Like most states, the Illinois government has a plan for you when you die. If you want more control over what happens, talking to a local estate planning attorney is a good investment of your time.
At Diamond Estate Planning Law, our Illinois estate planning lawyers have decades of experience helping Illinois families get their affairs in order. We’ll help you build a customized plan for your assets and your family that stands the test of time.
What does Illinois do with your things after you die?
In Illinois, if you die without a will or putting things into a trust, your executor (the person who is put in charge of your estate after you die) will usually need to follow the State’s plan, sometimes called intestate succession.
There are a lot of rules, exceptions, and exceptions of exceptions that determine who gets your money and your stuff.
If you want to keep things simple and make sure your stuff goes to the loved ones you choose, an Illinois estate planning attorney can help you understand your options.
What are my options with Illinois estate planning?
If you have a valid will, it will serve as an instruction manual for your executor, the person in charge of your estate.
Your will can also be an instruction manual for the probate court if your executor needs to go to court and open an estate to take care of things the way you told them to.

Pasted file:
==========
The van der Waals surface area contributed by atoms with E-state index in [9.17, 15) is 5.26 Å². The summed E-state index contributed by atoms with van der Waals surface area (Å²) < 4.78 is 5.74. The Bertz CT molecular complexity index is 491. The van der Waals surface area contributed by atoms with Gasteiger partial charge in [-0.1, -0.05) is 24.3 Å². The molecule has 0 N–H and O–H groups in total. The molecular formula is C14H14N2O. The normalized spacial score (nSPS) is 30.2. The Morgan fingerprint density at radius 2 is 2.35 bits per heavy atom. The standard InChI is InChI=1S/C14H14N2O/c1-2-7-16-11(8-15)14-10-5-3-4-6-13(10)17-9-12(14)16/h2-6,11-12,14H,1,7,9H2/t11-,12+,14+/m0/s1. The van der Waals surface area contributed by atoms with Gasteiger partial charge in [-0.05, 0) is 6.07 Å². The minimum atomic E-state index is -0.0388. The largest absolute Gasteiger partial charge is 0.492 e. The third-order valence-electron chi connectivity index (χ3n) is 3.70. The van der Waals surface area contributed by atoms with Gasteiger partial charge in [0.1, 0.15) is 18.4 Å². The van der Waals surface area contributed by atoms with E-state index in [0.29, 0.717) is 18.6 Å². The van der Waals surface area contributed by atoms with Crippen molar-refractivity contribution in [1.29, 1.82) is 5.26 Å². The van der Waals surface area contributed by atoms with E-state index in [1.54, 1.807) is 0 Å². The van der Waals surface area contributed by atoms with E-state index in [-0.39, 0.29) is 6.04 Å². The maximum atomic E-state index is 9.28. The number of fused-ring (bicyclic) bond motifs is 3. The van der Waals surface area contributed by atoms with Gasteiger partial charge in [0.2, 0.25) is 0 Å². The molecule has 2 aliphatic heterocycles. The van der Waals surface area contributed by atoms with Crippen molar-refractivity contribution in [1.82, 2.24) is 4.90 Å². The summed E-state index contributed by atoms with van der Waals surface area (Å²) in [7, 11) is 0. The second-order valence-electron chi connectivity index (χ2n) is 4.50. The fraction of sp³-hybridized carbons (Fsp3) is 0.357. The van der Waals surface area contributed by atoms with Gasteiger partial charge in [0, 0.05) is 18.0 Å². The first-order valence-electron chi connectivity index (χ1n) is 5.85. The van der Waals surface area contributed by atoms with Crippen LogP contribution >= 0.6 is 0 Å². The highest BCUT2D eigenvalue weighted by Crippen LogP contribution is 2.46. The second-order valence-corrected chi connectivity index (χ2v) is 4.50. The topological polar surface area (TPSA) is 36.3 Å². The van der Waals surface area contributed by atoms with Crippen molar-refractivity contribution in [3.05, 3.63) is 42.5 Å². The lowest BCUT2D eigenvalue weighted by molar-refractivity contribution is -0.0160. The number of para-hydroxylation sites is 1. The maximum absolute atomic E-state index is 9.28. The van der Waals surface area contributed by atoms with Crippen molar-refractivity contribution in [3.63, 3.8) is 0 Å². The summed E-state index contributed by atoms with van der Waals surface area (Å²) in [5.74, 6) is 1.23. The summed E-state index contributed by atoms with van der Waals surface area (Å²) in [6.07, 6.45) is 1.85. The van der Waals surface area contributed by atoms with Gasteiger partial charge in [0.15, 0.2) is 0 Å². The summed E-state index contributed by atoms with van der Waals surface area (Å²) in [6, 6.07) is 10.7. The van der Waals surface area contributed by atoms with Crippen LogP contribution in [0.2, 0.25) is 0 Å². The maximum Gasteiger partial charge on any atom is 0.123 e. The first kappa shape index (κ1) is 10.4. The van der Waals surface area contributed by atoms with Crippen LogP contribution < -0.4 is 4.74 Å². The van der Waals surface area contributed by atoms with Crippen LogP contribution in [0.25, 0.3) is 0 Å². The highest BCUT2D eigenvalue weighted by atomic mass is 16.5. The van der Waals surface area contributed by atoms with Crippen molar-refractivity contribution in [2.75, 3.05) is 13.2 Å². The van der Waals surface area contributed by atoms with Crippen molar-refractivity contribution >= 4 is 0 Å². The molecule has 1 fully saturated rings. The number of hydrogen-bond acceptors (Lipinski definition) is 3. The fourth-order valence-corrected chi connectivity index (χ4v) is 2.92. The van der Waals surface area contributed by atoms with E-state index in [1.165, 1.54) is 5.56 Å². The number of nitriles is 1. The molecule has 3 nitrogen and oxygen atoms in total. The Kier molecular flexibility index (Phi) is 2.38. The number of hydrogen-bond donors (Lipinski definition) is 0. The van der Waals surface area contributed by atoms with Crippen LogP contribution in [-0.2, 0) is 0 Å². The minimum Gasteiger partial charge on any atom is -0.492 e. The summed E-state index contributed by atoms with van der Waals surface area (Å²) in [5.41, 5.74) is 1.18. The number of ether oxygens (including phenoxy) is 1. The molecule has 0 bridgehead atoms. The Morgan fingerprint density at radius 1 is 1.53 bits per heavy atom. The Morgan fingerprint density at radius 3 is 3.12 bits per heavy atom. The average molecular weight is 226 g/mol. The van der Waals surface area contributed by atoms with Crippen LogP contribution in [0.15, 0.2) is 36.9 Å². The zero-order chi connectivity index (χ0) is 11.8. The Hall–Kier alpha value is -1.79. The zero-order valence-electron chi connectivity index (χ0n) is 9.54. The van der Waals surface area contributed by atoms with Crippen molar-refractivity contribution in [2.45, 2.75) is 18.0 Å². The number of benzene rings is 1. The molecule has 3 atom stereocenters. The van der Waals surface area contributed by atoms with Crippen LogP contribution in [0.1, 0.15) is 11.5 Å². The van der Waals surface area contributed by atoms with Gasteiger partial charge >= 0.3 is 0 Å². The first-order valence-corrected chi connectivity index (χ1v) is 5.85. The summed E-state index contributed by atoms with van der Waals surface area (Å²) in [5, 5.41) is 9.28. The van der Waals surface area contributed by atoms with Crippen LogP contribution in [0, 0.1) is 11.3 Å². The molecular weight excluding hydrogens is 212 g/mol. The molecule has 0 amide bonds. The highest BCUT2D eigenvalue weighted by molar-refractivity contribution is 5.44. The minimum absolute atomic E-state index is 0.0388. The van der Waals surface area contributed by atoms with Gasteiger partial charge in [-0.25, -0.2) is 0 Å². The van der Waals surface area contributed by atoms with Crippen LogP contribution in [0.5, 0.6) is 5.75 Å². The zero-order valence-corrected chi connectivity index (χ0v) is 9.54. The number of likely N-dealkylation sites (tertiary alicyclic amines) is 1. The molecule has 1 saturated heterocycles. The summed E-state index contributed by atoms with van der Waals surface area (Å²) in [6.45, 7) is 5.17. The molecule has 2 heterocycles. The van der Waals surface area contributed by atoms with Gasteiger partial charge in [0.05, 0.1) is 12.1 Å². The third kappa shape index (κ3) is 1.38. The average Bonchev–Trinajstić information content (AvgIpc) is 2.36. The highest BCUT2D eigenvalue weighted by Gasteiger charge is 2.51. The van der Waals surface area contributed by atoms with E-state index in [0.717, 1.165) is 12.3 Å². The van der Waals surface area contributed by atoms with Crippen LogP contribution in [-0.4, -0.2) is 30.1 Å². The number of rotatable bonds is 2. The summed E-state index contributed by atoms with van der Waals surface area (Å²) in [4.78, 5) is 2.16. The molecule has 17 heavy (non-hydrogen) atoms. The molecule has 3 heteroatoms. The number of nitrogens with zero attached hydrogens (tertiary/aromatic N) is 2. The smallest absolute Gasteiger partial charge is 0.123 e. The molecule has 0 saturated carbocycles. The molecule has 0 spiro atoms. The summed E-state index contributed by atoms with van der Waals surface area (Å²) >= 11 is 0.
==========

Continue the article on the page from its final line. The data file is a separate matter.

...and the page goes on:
Generally speaking – subject to a bunch of exceptions – if the value of all of your stuff when you die is over $100,000, your executor may need to go to probate court to distribute your estate.
What about assets and property owned jointly with my spouse in Illinois?
If things are owned jointly with your spouse, like your home, they usually automatically inherit them upon your passing.
If you have things that are not jointly owned, like a bank account or retirement account, they do not automatically go to your spouse. An estate planning lawyer can help you set up a beneficiary designation (sometimes referred to as “payable upon death”) to have things automatically go to your spouse and loved ones, if you so choose.
If your home, or real estate is not jointly owned and you pass away, your loved ones will usually not be able to sell it without either going to probate court or paying a title company a bond in lieu of probate.
Putting your home in a trust or creating and recording a transfer on death instrument (commonly referred to as a TODI) can avoid this trip to the courthouse or bond to the title company.
Creating a trust and putting your bank accounts into the trust or making the trust a beneficiary can also prevent your loved ones from having to go to probate court.
Contact Diamond Estate Planning Law Today
At the end of the day, if you want a say in who gets your stuff and you want to avoid unnecessary trips to the courthouse, talk to a local estate planning attorney to explore your options. Our team at Diamond Estate Planning Law is here to help you get started. Contact us today.
DISCLAIMER: Any information contained herein is solely for informational purposes and is only applicable in the state of Illinois. While it is important that you educate yourself, nothing herein should be construed as legal advice or create an attorney-client relationship. For specific questions, we urge you to contact a local attorney for advice pertaining to your specific legal needs.